“It’s sort of basics with a twist,” Weston said. “The tops are available in about 14 or 15 colors, so they can be mixed or matched.”
Weston said for the first time in many years, she is offering a variety of colors. “These colors have been waiting in the closet for so long,” she said. “I loved the Eighties when there was so much color. Now, we can be free to use color again. It’s about time.”
Also looking to the Eighties for inspiration is Charlotte Ronson, designer of C. Ronson, a contemporary sportswear line based here.
“It’s sort of Eighties, but more feminine and girly,” said Ronson, pointing out items like the sporty pink hoodies with screen-printed girl rock stars on them and open-neck sweatshirts in colors such as pink, gray and white.
While Ronson still considers her company to be a small one, she has some major financial backing since Rocawear purchased the firm earlier this year. Since then, Rocawear helps with production and manufacturing, allowing for Ronson to slightly lower her prices.“We are trying to keep the prices down, but we are still a small company, so they can’t be too low,” she said.
Also at the Coterie, Ronson said she will have her new line of shoes, which are made in fabrics that work with the collection and a small line of men’s wear, which will launch at Bloomingdale’s in November.
For the Los Angeles-based Joie, spring means light fabrics — something Joie Rucker, co-president and designer, can’t wait to introduce at the show.
“I am focusing on featherweight fabrics, light jerseys, super-fine cashmere,” said Rucker, citing super-thin jersey tops appropriate for layering, a light terry group, and yoga and beachwear she will bring to the show. “I am also showing jeans made of an ultra-light denim from Europe — great for the spring.”
Rucker said the colors for the spring include bright pink, strong turquoise and deep iris. She said the line will mix the bright color pieces with olive green and steel gray. Rucker said she will show a new collection of T-shirts, super-light suede skirts, and dresses in chiffon and crinkled silk fabrics.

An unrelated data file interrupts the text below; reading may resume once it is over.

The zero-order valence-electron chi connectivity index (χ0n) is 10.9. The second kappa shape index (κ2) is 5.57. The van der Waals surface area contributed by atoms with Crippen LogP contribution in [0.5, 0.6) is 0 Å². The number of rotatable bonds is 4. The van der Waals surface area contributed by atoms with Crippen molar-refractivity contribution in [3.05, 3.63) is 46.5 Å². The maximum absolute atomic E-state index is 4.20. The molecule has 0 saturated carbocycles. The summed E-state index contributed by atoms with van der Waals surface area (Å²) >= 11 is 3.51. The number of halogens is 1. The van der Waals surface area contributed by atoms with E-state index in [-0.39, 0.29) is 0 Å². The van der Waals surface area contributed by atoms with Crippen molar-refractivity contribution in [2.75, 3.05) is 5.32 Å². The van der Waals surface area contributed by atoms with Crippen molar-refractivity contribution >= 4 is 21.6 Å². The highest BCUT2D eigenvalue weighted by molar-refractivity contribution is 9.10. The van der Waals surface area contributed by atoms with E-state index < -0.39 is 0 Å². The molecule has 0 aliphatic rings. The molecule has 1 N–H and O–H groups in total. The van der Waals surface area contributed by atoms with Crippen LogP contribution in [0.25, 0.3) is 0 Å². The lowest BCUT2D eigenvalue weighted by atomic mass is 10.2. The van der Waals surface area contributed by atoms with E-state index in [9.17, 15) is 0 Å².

She said although Joie is a young company, celebrities from Cameron Diaz to Gisele Bünchen have taken to the line — something that has certainly helped to get the word out.
“When they wear it, people start paying attention,” she said. “That has helped us out a ton.”
It’s a similar story for So Low. The Los Angeles-based company hit the big time when teen superstar Hilary Duff chose a So Low terry miniskirt for the movie poster from “The Lizzie MaGuire Movie.” Since then, other celebrities have caught on.
“Without a doubt the celebrities have helped our business,” said Laura Chambers, president of the contemporary firm. “It helps on the West Coast in particular and this young customer watches what the celebrities are wearing. They really pay close attention.”
As a result, Chambers said business has been increasingly strong during the past six months. So Low also offers other knits, wovens and jerseys. This season Chambers said So Low’s trends range from Mod to Hawaiian prints and colors. The sets are made to mix and match with stripes and polkadots on pastel colors. Miniskirts are still hot, she said, causing the company to offer halter minidresses for the spring.“We can’t seem to make enough minis,” she said. “The more we produce, the more are in demand.”